Before anyone takes that stand and wades into the morass, they should find and read a timeline like this one. Or just take a look at this (fake) CNN graphic, below, that tries to simplify it all. The problem with that graphic is that those borders between the groups are increasingly imaginary lines. The result, as Kotaku’s Totilo noted, is chaos.
The worst way to try to understand #GamerGate now is to type it into a Twitter search, because the most bizarre things come up.
“Threats of violence and harassment are wrong,” the Entertainment Software Association, the main lobbying group for big game companies, said in a statement to the New York Times. “They have to stop. There is no place in the video game community — or our society — for personal attacks and threats.” The International Game Developers Association also issued a statement condemning internet haters for harassment.
While the Quinn-Gjoni spat brought #GamerGate to life, the underlying revolt of the Internet and the cynical marshaling of its cleansing power has been brewing for years. It’s clear some people are frustrated because their voices aren’t being heard.
Matt Higby, the creative director for Sony Online Entertainment’s massively multiplayer shooter PlanetSide 2, told me that he had quite a long history in dealing with Internet hate. But it accelerated in the last couple of years as social media caught on in a big way. He has seen the sharp knives of gamers come out on places like Twitter, where sometimes the only really easy thing to say in 140 characters is an insult. Just as Internet mobs formed, Sony was seeking a lot of player feedback to fashion its sci-fi shooter PlanetSide 2. Most feedback was constructive, but the team found nasty messages and threats that could be better classified as harassment.
So much of it came in that Higby’s team decided to take it on with a sense of humor. Mimicking comedians, they put together a video [see below] where they read the most insulting and incendiary tweets that the team receives. The result was hilarious, and it was a kind way to remind people that developers are human and you should treat them that way when criticizing their work and games. That was perhaps one of the most positive reactions I’ve seen for dealing with Internet hate, and it is the kind of thing that will stop the hate.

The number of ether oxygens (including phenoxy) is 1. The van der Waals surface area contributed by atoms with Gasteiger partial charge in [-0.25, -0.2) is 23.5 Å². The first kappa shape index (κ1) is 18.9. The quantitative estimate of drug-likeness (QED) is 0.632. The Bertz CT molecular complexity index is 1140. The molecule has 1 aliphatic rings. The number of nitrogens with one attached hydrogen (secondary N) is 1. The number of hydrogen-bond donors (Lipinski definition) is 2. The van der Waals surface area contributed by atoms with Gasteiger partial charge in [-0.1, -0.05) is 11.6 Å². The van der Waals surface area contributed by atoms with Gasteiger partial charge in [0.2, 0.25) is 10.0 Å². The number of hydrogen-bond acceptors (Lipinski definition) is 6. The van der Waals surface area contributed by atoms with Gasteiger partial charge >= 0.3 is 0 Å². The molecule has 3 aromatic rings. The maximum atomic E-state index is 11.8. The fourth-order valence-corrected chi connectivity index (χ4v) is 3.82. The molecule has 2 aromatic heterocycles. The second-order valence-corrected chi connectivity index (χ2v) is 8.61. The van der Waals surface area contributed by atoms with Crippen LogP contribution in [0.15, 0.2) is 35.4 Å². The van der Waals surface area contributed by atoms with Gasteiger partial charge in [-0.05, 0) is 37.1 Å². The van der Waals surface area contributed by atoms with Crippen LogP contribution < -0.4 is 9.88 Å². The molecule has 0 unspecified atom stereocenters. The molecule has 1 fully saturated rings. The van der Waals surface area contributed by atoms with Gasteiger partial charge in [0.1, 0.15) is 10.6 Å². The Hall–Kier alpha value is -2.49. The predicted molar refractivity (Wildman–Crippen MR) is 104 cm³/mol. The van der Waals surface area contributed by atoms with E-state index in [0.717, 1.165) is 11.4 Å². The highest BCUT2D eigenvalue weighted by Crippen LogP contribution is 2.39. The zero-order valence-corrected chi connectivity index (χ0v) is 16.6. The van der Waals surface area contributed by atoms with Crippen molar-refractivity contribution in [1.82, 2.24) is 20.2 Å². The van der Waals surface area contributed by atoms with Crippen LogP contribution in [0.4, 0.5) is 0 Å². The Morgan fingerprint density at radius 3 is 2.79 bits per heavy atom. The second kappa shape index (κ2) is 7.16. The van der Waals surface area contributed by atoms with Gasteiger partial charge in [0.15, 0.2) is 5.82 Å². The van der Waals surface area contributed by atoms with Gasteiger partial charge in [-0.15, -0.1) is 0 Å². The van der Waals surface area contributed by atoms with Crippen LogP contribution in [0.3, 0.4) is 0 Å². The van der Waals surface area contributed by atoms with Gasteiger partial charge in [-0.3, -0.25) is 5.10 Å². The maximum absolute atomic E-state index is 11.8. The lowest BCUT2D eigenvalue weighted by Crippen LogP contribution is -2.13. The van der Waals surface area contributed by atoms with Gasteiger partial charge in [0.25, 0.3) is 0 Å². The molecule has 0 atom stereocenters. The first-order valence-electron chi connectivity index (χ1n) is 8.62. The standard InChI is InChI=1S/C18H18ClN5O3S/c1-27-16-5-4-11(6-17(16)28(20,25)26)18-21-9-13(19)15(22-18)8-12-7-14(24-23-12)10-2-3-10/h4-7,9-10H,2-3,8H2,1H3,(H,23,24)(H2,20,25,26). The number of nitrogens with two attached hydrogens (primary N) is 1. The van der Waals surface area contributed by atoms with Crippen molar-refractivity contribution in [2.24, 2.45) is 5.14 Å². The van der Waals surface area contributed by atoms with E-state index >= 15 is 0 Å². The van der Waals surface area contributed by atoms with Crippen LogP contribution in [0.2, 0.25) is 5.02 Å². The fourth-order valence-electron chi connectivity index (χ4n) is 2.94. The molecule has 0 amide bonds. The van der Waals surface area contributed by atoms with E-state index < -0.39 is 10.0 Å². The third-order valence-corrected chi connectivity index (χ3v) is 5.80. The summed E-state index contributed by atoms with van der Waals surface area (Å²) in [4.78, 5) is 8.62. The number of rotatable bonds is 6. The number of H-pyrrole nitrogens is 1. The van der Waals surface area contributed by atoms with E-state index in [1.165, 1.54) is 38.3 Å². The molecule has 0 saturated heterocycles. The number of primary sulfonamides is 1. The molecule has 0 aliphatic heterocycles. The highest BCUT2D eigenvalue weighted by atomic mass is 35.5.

“We care, so it affects us,” Higby said.
The negativity can be exhausting, but positive comments can make Higby happy for a month. The mean tweets video was aimed at showing that “we are just people, in a humorous way.”
Higby worried that we’ll see a chilling effect on developers who are fearful for joining the conversation, because they don’t want to be “doxxed,” or making one’s private information public on the Web. He says that real death threats have to be taken seriously and shut down. But he also says that a conversation has to take place.
My stand is simple and unoriginal. Self-examination is good, but the evil side of #GamerGate, like the ruination of lives it has inflicted on the small number of victims who have been skewered in the spotlight, has to stop.
Sensationalism also has to stop. The British tabloid Breitbart took a crazy tangent when it discovered a “secret mailing list” of game journalists, GameJournoPros (of which I was a member), where journalists discussed how to help victims in the controversy and take stands on coverage. Breitbart’s reports brought down that forum, which was really a great place to discuss the trade in an informal way.
Journalists should disclose their conflicts, but fans should also realize that game journalism isn’t easy and that its adherents view it as a profession, just as game development is hard to do and requires professionalism. Alternative voices should be heard, and people should be allowed to interpret #GamerGate as they see fit. No one likes it when, in an argument, someone simply denies that you have a right to a point of view.
Above all, people should stop speaking for gamers as if they were a monolithic group. They’re not. And people have to think and understand what they’re doing before they step into the s***.
The last thing I’ll bring up has caused me a lot of personal angst as the mob goes after its victims. My daughters have shown a lot of talent, and they enjoy games. I’ve encouraged them to play and to think about joining the game industry.
But if this is the way that gamers and the game industry treat its female members, I can no longer encourage them to think about a future where they would one day make games.
And that’s a shame.